, , ,

So today I’ve been doing probably the second least fun part* of creating a novel – the final, hardcore grammar and style proofcheck.

Now I like to think of myself as someone who’s good at English and fairly knowledgeable about grammar. I also liked to think that my novel was already pretty much fine in terms of its grammar. Every book and website about self-publishing seems to suggest you should hire a professional proofreader. I was certainly happy to pay for a professional cover designer (thanks Scarlett!) as I have no artistic skills at all, but editing sounded like something I could do myself.

Roughly eighteen hours later, I think I was right. I’m confident that the book is 99% grammatically correct, but my goodness it was a painful process.

When it comes to something simple like the difference between “there” and “their,” or putting apostrophes in the right place or treating speech in the right way, I’m all over it, and the manuscript didn’t contain any errors of this sort. Then however, I started hitting a comma wall. I’ve never really thought consciously about where commas should go. On the whole, they’re something I use naturally. As I went through the book however, (all 300 pages of it), I found myself pouring over grammar guides and becoming quite paranoid.

The Grammar Book list no fewer than 21 rules of comma use – if you want to give yourself a headache, check out  http://www.grammarbook.com/punctuation/commas.asp.

It starts off simply enough, with things like:

“Use a comma to separate two adjectives when the word and can be inserted between them.”

But as it goes on, it all get more and more confusing:

 “A comma splice is an error caused by joining two strong clauses with only a comma instead of separating the clauses with a conjunction, a semicolon, or a period. A run-on sentence, which is incorrect, is created by joining two strong clauses without any punctuation.”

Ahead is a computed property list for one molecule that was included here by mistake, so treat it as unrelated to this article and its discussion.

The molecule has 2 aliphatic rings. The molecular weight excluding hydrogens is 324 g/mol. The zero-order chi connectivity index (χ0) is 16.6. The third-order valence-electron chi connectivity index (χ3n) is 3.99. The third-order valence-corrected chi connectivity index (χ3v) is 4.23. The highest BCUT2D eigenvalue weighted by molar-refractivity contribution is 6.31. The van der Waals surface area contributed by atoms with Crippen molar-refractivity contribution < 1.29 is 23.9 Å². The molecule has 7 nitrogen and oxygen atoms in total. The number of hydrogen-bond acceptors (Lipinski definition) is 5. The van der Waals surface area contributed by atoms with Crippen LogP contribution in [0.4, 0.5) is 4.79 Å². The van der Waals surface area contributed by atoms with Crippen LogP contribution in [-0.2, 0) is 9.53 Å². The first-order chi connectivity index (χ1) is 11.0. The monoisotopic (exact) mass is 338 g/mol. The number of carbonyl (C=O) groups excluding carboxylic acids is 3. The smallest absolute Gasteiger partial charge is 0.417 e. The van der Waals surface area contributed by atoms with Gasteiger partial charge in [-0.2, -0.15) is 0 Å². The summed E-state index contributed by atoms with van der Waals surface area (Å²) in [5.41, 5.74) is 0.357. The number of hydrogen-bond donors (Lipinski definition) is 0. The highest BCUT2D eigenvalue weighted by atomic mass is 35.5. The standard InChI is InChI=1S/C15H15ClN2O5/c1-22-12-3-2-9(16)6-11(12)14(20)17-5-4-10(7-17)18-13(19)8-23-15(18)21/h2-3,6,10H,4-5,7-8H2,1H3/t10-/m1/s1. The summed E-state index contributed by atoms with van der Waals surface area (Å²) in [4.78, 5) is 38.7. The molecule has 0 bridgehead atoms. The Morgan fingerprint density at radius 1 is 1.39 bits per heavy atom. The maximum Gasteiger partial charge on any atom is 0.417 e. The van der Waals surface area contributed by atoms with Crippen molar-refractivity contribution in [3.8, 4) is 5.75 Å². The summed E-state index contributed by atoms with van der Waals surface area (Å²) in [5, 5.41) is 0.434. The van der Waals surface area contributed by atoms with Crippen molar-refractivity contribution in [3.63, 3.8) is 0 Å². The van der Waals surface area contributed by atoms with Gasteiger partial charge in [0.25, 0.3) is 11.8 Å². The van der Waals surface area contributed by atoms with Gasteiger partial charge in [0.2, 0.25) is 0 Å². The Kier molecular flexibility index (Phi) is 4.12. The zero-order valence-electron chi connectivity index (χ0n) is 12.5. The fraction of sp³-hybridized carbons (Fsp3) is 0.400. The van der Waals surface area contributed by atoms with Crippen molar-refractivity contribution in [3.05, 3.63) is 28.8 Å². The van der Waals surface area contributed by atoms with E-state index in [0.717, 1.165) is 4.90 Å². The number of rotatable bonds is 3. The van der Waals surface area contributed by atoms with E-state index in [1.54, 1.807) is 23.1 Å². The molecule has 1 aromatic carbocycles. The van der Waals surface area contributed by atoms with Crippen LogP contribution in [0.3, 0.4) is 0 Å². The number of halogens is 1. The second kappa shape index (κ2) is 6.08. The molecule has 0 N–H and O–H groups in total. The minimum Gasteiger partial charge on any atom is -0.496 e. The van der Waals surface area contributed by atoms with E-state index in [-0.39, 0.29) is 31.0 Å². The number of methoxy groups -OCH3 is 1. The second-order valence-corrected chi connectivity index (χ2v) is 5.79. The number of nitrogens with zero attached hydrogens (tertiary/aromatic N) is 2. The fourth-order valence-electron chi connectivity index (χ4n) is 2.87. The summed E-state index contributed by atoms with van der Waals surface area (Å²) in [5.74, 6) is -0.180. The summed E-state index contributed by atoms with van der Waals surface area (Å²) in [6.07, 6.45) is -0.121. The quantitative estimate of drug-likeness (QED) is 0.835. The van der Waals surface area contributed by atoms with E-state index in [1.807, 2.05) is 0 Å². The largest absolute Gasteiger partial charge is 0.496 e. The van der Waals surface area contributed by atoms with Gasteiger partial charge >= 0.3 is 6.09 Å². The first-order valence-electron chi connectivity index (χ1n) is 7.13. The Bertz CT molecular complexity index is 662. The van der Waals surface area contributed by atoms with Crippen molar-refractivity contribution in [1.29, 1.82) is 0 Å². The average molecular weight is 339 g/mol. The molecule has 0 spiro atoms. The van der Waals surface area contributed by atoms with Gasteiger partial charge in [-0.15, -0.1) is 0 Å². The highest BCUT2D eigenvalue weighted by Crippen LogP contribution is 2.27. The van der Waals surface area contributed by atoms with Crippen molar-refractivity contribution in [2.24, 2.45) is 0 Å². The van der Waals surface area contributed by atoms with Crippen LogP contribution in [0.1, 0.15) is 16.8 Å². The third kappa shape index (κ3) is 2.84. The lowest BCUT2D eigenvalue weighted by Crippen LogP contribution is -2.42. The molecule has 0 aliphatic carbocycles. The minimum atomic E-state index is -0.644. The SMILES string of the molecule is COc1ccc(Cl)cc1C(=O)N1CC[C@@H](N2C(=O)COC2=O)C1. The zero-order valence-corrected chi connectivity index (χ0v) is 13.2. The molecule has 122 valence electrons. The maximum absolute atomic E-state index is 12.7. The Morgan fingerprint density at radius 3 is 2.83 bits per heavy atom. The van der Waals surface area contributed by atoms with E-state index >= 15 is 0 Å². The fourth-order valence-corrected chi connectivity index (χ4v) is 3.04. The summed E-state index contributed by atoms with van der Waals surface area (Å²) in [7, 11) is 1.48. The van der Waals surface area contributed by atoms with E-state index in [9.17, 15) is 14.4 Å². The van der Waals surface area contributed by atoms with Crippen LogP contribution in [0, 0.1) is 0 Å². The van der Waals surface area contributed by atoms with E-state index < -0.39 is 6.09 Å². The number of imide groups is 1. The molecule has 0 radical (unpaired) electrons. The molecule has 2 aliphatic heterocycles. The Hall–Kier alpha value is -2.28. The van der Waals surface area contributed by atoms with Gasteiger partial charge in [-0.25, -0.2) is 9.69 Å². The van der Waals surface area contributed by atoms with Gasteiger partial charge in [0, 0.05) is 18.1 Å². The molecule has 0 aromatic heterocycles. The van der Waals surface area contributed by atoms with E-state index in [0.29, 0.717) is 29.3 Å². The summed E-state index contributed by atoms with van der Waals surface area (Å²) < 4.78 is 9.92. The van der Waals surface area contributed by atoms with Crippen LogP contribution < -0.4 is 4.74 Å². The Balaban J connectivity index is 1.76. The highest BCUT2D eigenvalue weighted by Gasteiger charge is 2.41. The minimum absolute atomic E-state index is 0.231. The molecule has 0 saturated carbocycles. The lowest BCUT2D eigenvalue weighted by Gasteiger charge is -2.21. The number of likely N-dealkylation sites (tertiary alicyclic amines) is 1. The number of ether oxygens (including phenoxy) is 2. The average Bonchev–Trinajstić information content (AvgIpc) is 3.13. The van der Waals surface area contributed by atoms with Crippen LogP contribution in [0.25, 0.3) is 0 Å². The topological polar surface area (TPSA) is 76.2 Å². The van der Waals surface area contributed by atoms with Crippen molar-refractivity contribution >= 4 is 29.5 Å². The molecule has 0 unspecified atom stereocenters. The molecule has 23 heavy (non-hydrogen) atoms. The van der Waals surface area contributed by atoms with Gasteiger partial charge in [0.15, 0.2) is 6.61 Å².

“When starting a sentence with a weak clause, use a comma after it. Conversely, do not use a comma when the sentence starts with a strong clause followed by a weak clause.”

It turns out I was breaking some of those rules!  All the time that I’ve been sneering inside at people who use apostrophes incorrectly, I’ve secretly been making grammatical errors myself. The horror.

Nobody notices this sort of thing, I thought angrily, and I took a break for a bit to read someone else’s book. It was bizarre – I couldn’t focus on the story at all. All I could see was semi-colons and weak clauses.

Anyway, it’s all sorted now and as an added bonus I feel I learnt more than in thirteen years of English classes. I’m not looking forward to doing this again with books two and three though.

*In case you’re wondering, the worst part is removing or heavily cutting down scenes I love, either in response to constructive criticism or because I realise they don’t quite work. Oh pre-Oxford party at Adelaide’s house, how I miss you.

PS  – I was terribly self-conscious whilst writing this post. I’m looking forward to someone pointing out all the errors in it!

PPS – For those who don’t know, the title of this post comes from the Vampire Weekend song Oxford Comma. If you haven’t already, I strongly suggest you have a listen. They are one of my favourite bands and in my head, their albums are basically the soundtrack to The Cavaliers series. Few bands sing about being young, rich and preppy quite so well.